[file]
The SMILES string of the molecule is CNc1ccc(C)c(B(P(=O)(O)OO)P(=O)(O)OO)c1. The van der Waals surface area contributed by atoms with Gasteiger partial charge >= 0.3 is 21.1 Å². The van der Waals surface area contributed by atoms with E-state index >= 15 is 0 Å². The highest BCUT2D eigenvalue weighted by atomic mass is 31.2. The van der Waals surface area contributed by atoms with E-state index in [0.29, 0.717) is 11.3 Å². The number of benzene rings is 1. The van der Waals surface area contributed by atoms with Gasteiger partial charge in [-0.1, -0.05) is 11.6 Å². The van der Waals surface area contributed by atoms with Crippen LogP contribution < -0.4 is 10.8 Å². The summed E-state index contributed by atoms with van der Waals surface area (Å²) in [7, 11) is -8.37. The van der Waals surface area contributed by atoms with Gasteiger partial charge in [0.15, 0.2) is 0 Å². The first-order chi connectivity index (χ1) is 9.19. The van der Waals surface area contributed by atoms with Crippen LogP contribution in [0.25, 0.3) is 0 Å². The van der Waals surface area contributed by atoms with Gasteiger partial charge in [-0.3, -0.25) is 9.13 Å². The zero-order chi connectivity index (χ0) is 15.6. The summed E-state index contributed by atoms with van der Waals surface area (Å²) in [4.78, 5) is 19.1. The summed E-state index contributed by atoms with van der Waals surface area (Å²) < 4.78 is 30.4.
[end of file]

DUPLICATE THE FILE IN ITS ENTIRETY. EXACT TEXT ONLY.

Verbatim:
The SMILES string of the molecule is CNc1ccc(C)c(B(P(=O)(O)OO)P(=O)(O)OO)c1. The van der Waals surface area contributed by atoms with Gasteiger partial charge >= 0.3 is 21.1 Å². The van der Waals surface area contributed by atoms with E-state index >= 15 is 0 Å². The highest BCUT2D eigenvalue weighted by atomic mass is 31.2. The van der Waals surface area contributed by atoms with E-state index in [0.29, 0.717) is 11.3 Å². The number of benzene rings is 1. The van der Waals surface area contributed by atoms with Gasteiger partial charge in [-0.1, -0.05) is 11.6 Å². The van der Waals surface area contributed by atoms with Crippen LogP contribution < -0.4 is 10.8 Å². The summed E-state index contributed by atoms with van der Waals surface area (Å²) in [7, 11) is -8.37. The van der Waals surface area contributed by atoms with Gasteiger partial charge in [0.15, 0.2) is 0 Å². The first-order chi connectivity index (χ1) is 9.19. The van der Waals surface area contributed by atoms with Crippen LogP contribution in [0.25, 0.3) is 0 Å². The van der Waals surface area contributed by atoms with Gasteiger partial charge in [-0.3, -0.25) is 9.13 Å². The zero-order chi connectivity index (χ0) is 15.6. The summed E-state index contributed by atoms with van der Waals surface area (Å²) in [4.78, 5) is 19.1. The summed E-state index contributed by atoms with van der Waals surface area (Å²) < 4.78 is 30.4.